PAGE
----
“Well, I really don’t know,” said the leader, “but they all seem to know at the same time what the others are doing and seeing and hearing, all at once, and I never heard of multi-channel telepathy.”

“You are a society of robotic experts,” I said, “how could such a ‘hive’ mind possibly work?”

“It couldn’t,” three of the four said.

So I asked for safe conduct to the land of the cyborgs, who had taken up residence across a river. There, I met a woman of middle years who looked quite normal, except for a small patch on the side of her forehead–a large pimple in size, but more pleasingly aqua in color–the result, I inferred of the surgery that had made her a cyborg. She was with ten associates of different sexes and ages and she introduced herself as Pim.

Suddenly, one of the cyborgs climbed onto the shoulders of another, leaped into the air and dived head first toward the ground. I was sure she would shatter her skull, but at the last moment, two other cyborgs, both of whom had had their backs to her, spun, jumped and caught her.”

“What are they doing?” I asked.

“I am playing,” said my new cyborg acquaintance.

“YOU are playing?”

“Certainly” she said, “I am playing Dive of Death. I am also weeding the garden over there.” She pointed at a community garden in the distance where two or three cyborgs were hard at work. “We grow our own food rather than having the robots do it.”

“So you are all of these people at the same time?”

“You have the wrong concepts. In your terms, I am all of these people, and they are me, and they aren’t, and almost at the same time.”

“I am confused” I admitted. “Can you explain?”

“You are the first normal human ever to ask. The others here just shun us. It’s really quite simple. You must remember that sometimes you just do things automatically, without giving what you are doing any thought. You reach for your keys and put them in your pocket, you automatically say ‘Hello’ when you pass someone you recognize. You observe things going on around you without taking notice, although if you were asked you could probably describe much of what you observed. Actually, a good deal of your life is like that. But sometimes you have to plan and reason things out and make decisions.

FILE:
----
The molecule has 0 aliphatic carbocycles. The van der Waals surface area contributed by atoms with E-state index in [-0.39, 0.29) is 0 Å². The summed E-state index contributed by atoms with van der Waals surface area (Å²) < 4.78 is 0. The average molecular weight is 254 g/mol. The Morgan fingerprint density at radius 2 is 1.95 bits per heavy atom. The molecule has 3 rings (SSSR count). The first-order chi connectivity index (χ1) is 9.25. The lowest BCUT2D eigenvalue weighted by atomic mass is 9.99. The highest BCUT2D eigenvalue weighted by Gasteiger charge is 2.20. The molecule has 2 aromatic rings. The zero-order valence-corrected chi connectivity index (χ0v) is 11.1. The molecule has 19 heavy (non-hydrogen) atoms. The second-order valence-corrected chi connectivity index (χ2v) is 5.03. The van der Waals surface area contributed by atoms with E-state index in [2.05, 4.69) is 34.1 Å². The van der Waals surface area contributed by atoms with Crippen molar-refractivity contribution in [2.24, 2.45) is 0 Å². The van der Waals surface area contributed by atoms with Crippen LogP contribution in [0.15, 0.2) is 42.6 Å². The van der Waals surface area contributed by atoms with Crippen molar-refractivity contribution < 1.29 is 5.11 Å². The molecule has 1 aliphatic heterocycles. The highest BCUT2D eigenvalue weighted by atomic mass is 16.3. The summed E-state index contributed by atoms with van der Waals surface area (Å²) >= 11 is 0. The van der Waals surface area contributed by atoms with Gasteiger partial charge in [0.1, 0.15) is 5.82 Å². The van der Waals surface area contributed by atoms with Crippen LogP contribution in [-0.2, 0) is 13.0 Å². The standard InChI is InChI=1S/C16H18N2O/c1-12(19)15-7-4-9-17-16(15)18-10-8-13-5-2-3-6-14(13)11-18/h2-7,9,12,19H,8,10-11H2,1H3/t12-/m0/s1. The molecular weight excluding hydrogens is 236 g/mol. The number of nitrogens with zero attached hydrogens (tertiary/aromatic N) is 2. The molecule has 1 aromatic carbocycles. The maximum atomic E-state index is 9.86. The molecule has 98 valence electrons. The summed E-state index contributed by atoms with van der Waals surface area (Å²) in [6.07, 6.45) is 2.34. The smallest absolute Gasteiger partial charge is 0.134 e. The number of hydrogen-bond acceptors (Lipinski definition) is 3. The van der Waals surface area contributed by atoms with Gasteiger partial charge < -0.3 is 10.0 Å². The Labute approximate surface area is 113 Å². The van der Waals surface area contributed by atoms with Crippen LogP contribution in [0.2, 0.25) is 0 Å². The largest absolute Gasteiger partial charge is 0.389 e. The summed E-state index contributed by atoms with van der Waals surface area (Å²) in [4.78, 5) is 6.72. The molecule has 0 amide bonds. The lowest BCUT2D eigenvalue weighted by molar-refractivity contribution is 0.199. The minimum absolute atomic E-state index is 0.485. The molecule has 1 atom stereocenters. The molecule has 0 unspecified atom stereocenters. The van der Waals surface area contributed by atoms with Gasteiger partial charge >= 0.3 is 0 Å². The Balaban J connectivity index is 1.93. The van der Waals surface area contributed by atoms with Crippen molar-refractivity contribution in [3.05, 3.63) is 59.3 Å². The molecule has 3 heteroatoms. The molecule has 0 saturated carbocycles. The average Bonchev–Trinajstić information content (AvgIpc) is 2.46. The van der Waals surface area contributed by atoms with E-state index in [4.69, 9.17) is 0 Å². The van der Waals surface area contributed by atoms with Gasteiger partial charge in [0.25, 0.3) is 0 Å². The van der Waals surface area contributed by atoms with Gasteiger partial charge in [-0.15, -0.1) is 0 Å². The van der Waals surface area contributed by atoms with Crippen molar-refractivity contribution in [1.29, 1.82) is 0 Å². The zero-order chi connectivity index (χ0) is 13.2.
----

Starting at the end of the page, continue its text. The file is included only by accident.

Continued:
“Sure, I have often done things I am not aware of until after I have done them. As if momentarily I was carrying out a computer program in my brain.”

“You were, a natural computer program. Each of my bodies is like that for a tiny fraction of a second, just executing instructions and gathering data from two eyes and two ears. Then, my higher cognitive function program arrives, gathers up the data, figures out what to do, gives a new set of instructions, and goes off to the next of my bodies. When it arrives in a new body, the higher cognitive function program has all of the data from the bodies it has recently visited, and uses that data to plan and decide what to do in the body it is now in. Then off it goes to the next.”

“How long does that take do a whole circuit, to record the data in one body, plan for that body, and move on to the next?”